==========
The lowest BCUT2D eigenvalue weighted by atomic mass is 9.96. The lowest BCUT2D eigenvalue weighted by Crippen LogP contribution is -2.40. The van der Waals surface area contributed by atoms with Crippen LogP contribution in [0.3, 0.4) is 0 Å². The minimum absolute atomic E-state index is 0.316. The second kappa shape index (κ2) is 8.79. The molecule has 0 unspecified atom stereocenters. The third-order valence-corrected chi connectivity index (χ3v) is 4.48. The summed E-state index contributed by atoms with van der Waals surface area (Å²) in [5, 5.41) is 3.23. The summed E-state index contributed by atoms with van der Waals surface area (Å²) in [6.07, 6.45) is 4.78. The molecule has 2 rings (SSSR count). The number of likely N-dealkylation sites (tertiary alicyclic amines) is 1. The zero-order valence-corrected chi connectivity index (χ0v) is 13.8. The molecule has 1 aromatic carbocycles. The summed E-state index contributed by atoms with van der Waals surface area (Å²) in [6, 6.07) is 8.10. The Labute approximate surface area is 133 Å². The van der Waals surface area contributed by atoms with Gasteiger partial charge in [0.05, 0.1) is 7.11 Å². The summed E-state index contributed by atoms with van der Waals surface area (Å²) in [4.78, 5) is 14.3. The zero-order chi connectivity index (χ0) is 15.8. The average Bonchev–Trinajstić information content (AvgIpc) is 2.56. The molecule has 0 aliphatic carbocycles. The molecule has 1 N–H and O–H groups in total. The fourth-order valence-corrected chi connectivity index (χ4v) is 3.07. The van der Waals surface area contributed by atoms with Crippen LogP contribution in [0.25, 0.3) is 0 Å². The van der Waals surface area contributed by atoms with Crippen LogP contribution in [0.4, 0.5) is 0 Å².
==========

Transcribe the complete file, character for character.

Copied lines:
The lowest BCUT2D eigenvalue weighted by atomic mass is 9.96. The lowest BCUT2D eigenvalue weighted by Crippen LogP contribution is -2.40. The van der Waals surface area contributed by atoms with Crippen LogP contribution in [0.3, 0.4) is 0 Å². The minimum absolute atomic E-state index is 0.316. The second kappa shape index (κ2) is 8.79. The molecule has 0 unspecified atom stereocenters. The third-order valence-corrected chi connectivity index (χ3v) is 4.48. The summed E-state index contributed by atoms with van der Waals surface area (Å²) in [5, 5.41) is 3.23. The summed E-state index contributed by atoms with van der Waals surface area (Å²) in [6.07, 6.45) is 4.78. The molecule has 2 rings (SSSR count). The number of likely N-dealkylation sites (tertiary alicyclic amines) is 1. The zero-order valence-corrected chi connectivity index (χ0v) is 13.8. The molecule has 1 aromatic carbocycles. The summed E-state index contributed by atoms with van der Waals surface area (Å²) in [6, 6.07) is 8.10. The Labute approximate surface area is 133 Å². The van der Waals surface area contributed by atoms with Gasteiger partial charge in [0.05, 0.1) is 7.11 Å². The summed E-state index contributed by atoms with van der Waals surface area (Å²) in [4.78, 5) is 14.3. The zero-order chi connectivity index (χ0) is 15.8. The average Bonchev–Trinajstić information content (AvgIpc) is 2.56. The molecule has 0 aliphatic carbocycles. The molecule has 1 N–H and O–H groups in total. The fourth-order valence-corrected chi connectivity index (χ4v) is 3.07. The van der Waals surface area contributed by atoms with Crippen LogP contribution in [0.25, 0.3) is 0 Å². The van der Waals surface area contributed by atoms with Crippen LogP contribution in [0.4, 0.5) is 0 Å².